Exploring the Next Generation of Set Theory: A Discussion on an Intriguing Paper

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• ShellWillis
In summary, the principle of omniscience is a principle of classical mathematics that is not valid in constructive mathematics. The idea behind the name is that, if we attempt to extend the computational interpretation of constructive mathematics to incorporate one of these principles, we would have to know something that we cannot compute.
ShellWillis
TL;DR Summary
Delta2
Omniscience principle? Starting with a profound sounding term with no definition! I stopped reading.

Klystron and berkeman
I had the same impression, but I’m still interested

mathman said:
Omniscience principle? Starting with a profound sounding term with no definition! I stopped reading.
Isn't the definition given in the first sentence of the paper after the abstract?

ShellWillis said:
Summary:: A good read needing confirmation

https://www.cs.bham.ac.uk/~mhe/papers/omniscient-journal-revised.pdf

Might be my favorite article I’ve ever came across
I would like to see some interpretations on it to broaden my currently very narrow point of view…

Have fun!
-oliver
Can you explain what you think is interesting about it and why you titled the thread next generation set theory?

The paper is about constructive mathematics.

Constructive mathematics limits what you can say exists to things which you can construct. So it's less powerful than every day mathematics, but it's more intuitive to some people. As an example (based on the slides in the link below).

proposition: There is a program ##p## out there that prints yes if the universe is infinite and no if the universe is finite.

Proof:

case 1: The universe is infinite.

Code:
define p:
print( yes )

case 2: The universe is finite.

Code:
define p:
print( no )

In constructive mathematics this is considered cheating and isn't allowed. And the reason we were able to do it is considered to be stemming from the law of excluded middle, according to the slides, which says every proposition is either true or false.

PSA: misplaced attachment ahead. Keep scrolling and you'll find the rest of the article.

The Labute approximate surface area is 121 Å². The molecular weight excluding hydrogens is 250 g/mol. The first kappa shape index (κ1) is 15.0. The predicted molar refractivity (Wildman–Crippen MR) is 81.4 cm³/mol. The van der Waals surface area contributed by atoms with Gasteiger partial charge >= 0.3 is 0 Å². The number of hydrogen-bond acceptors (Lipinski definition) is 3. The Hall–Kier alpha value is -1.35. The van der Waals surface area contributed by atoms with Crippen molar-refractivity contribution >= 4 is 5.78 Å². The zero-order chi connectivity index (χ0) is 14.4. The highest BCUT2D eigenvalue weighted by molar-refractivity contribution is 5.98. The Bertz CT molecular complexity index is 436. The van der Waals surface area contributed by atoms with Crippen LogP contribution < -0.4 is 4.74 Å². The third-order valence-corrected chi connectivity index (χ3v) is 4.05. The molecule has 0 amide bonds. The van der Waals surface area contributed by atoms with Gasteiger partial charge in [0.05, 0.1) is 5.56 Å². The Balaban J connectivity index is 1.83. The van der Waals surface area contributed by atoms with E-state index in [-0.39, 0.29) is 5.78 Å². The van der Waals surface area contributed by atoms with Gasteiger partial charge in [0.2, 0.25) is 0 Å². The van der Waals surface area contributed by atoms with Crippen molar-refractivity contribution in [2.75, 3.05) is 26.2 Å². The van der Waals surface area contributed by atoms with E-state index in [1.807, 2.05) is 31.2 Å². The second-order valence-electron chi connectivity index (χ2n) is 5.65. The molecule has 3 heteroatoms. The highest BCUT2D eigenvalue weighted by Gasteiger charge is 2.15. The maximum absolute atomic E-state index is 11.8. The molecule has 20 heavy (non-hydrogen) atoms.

A constructive proof would have to lead to an actual program that can tell us the answer.

https://home.sandiego.edu/~shulman/papers/rabbithole.pdf

The principle of omniscience is talked about here:

In logic and foundations, a principle of omniscience is any principle of classical mathematics that is not valid in constructive mathematics. The idea behind the name (which is due to Bishop (1967)) is that, if we attempt to extend the computational interpretation of constructive mathematics to incorporate one of these principles, we would have to know something that we cannot compute. The main example is the law of excluded middle (EMEM); to apply p∨¬pp \vee \neg{p} computationally, we must know which of these disjuncts hold; to apply this in all situations, we would have to know everything (hence ‘omniscience’).

https://ncatlab.org/nlab/show/principle+of+omniscience

This is my fuzzy take on what the paper is saying.

The paper is about the existence of some kinds of infinite sets that surprisingly have the property that, for those sets, this particular omniscience principle (in the start of the introduction) is satisfied without breaking constructivism. And that somehow shows that a certain branch of constructive mathematics can be more powerful than previously thought, and the excluded middle, which is avoided or restricted because it can break constructiveness, as in the example, can be used in a less restricted way in a variant of constructive mathematics.